There aren't enough numbers in the 740 area code to accommodate anticipated demand, so state utility regulators are preparing to introduce a new code by early 2015. Now, they're asking people to weigh in on how the new area code - which hasn't been released yet - is added.
November 7, 2013
There aren't enough numbers in the 740 area code to accommodate anticipated demand, so state utility regulators are preparing to introduce a new code by early 2015.
Now, they're asking people to weigh in on how the new area code - which hasn't been released yet - is added.
The two options - overlay or split - are being driven by so-called number exhaustion, which is determined by the North American Numbering Program Administration, a federal agency. The agency says the 740 area code will run out of telephone numbers by early 2015, said Jason Gilham, PUCO spokesman.
The overlay option would allow those in the 740 area code to retain their number, but they'd have to use all 10 digits when calling within the area code. New numbers would be assigned the new area code.
The split plan would geographically divide customers, with half of them assigned the new area code.
The public will have until Nov. 27 to vote or comment on which option they prefer, Gilham said. The PUCO will review the comments, make a decision and implement its ruling over 13 months.
The need for another area code is an indication of economic and population growth, said Bill LaFayette, owner of the Columbus-based economics consulting firm Regionomics.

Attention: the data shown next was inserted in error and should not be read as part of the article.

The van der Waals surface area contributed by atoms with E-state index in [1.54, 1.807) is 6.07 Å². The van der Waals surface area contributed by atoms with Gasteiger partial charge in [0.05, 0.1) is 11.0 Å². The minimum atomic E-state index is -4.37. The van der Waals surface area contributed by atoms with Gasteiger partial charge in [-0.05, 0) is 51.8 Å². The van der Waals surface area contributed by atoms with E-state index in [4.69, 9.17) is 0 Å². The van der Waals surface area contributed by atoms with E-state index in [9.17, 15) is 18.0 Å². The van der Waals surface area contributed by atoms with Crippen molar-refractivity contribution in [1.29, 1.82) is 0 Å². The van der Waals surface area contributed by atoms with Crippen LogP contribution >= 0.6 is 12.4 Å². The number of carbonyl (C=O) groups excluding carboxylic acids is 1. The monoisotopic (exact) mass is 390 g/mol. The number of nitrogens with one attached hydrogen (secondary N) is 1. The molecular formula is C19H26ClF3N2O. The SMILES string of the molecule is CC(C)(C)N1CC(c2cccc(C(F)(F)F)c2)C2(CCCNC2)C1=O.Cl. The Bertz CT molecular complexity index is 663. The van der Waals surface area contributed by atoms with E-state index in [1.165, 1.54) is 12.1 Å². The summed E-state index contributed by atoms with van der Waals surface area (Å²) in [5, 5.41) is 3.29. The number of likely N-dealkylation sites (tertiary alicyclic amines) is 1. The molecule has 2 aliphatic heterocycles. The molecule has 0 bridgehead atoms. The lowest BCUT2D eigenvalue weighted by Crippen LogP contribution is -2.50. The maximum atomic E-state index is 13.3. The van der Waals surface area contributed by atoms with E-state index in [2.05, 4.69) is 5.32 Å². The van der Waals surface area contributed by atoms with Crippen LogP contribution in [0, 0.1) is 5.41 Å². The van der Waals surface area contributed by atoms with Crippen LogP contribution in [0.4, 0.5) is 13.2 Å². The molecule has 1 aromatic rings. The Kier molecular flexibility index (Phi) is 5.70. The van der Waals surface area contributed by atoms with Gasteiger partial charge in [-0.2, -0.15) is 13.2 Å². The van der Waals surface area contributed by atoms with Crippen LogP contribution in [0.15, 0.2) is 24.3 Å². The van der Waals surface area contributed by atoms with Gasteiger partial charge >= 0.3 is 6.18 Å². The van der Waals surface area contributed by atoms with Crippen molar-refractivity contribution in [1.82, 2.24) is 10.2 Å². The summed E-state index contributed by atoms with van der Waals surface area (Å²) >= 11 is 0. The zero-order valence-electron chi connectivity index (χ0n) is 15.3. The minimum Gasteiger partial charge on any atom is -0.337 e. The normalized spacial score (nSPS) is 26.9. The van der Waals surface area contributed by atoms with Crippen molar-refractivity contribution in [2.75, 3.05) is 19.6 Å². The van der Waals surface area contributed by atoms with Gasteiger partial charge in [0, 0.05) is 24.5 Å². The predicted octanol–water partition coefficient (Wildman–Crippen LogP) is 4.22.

When the 740 area code split off from 614 in 1998, he said, Delaware County's population was slightly more than 99,000. By last year, the county's population was slightly more than 181,000.
"That's not quite a doubling, but close enough," LaFayette said.
Delaware County Auditor George Kaitsa said his county's population is projected to grow another 3 percent, to 186,800, by the end of the year.
Businesses in the county grew to 3,890 with more than 69,000 employees in 2011, up from 2,274 businesses with 36,000 employees in 1998, LaFayette said.
"And when you think about the type of business in Delaware County, a lot of those businesses tend to pass out a lot of cellphones to employees," he said. "That's part of what's driving it, too."
An increase in "machine-to-machine" communications by gasoline pumps, vending machines and other devices that accept credit-card payments also is driving the demand for phone numbers, the PUCO's Gilham said.
"Any time when you're at a gas pump and you're using your credit or debit card, there's a (phone) number assigned to that pump," he said.
The number of gas pumps in Delaware County alone increased 33 percent to 1,252 from 2007 to 2012, Auditor Kaitsa said.
To comment on the two plans offered, residents in the 740 area code can contact the PUCO by mail at 180 E. Broad St., Columbus, 43215; by phone at 1-800-686-7826; and online at www.puco.ohio.gov.
Dispatch Reporter Tim Feran contributed to this story.